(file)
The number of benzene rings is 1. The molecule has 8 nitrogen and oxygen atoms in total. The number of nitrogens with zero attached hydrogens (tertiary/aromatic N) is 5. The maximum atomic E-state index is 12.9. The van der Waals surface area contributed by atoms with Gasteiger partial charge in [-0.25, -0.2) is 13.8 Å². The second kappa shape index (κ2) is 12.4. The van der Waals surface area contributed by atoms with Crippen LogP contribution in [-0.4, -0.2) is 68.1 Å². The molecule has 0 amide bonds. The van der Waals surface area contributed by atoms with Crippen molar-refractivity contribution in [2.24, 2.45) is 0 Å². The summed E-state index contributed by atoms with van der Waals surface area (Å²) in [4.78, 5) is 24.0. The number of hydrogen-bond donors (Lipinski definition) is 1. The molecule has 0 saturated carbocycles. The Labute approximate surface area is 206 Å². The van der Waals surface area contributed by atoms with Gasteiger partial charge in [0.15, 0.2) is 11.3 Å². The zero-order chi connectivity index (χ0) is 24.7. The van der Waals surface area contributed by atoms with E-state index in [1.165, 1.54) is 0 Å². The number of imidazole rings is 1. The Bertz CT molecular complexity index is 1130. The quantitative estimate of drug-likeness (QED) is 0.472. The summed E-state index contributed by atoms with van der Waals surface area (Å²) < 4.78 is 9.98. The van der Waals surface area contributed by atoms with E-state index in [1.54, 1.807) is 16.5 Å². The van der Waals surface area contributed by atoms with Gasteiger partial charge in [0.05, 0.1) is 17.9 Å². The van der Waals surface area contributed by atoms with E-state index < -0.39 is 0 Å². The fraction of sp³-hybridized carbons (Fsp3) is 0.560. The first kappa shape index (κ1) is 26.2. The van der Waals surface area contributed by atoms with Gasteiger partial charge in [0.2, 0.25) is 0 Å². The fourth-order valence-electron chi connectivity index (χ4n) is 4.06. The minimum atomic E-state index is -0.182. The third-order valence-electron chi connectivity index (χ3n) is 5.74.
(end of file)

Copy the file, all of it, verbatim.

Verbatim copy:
The number of benzene rings is 1. The molecule has 8 nitrogen and oxygen atoms in total. The number of nitrogens with zero attached hydrogens (tertiary/aromatic N) is 5. The maximum atomic E-state index is 12.9. The van der Waals surface area contributed by atoms with Gasteiger partial charge in [-0.25, -0.2) is 13.8 Å². The second kappa shape index (κ2) is 12.4. The van der Waals surface area contributed by atoms with Crippen LogP contribution in [-0.4, -0.2) is 68.1 Å². The molecule has 0 amide bonds. The van der Waals surface area contributed by atoms with Crippen molar-refractivity contribution in [2.24, 2.45) is 0 Å². The summed E-state index contributed by atoms with van der Waals surface area (Å²) in [4.78, 5) is 24.0. The number of hydrogen-bond donors (Lipinski definition) is 1. The molecule has 0 saturated carbocycles. The Labute approximate surface area is 206 Å². The van der Waals surface area contributed by atoms with Gasteiger partial charge in [0.15, 0.2) is 11.3 Å². The zero-order chi connectivity index (χ0) is 24.7. The van der Waals surface area contributed by atoms with E-state index in [1.165, 1.54) is 0 Å². The number of imidazole rings is 1. The Bertz CT molecular complexity index is 1130. The quantitative estimate of drug-likeness (QED) is 0.472. The summed E-state index contributed by atoms with van der Waals surface area (Å²) < 4.78 is 9.98. The van der Waals surface area contributed by atoms with E-state index in [1.54, 1.807) is 16.5 Å². The van der Waals surface area contributed by atoms with Gasteiger partial charge in [0.05, 0.1) is 17.9 Å². The van der Waals surface area contributed by atoms with E-state index < -0.39 is 0 Å². The fraction of sp³-hybridized carbons (Fsp3) is 0.560. The first kappa shape index (κ1) is 26.2. The van der Waals surface area contributed by atoms with Gasteiger partial charge in [0.2, 0.25) is 0 Å². The fourth-order valence-electron chi connectivity index (χ4n) is 4.06. The minimum atomic E-state index is -0.182. The third-order valence-electron chi connectivity index (χ3n) is 5.74.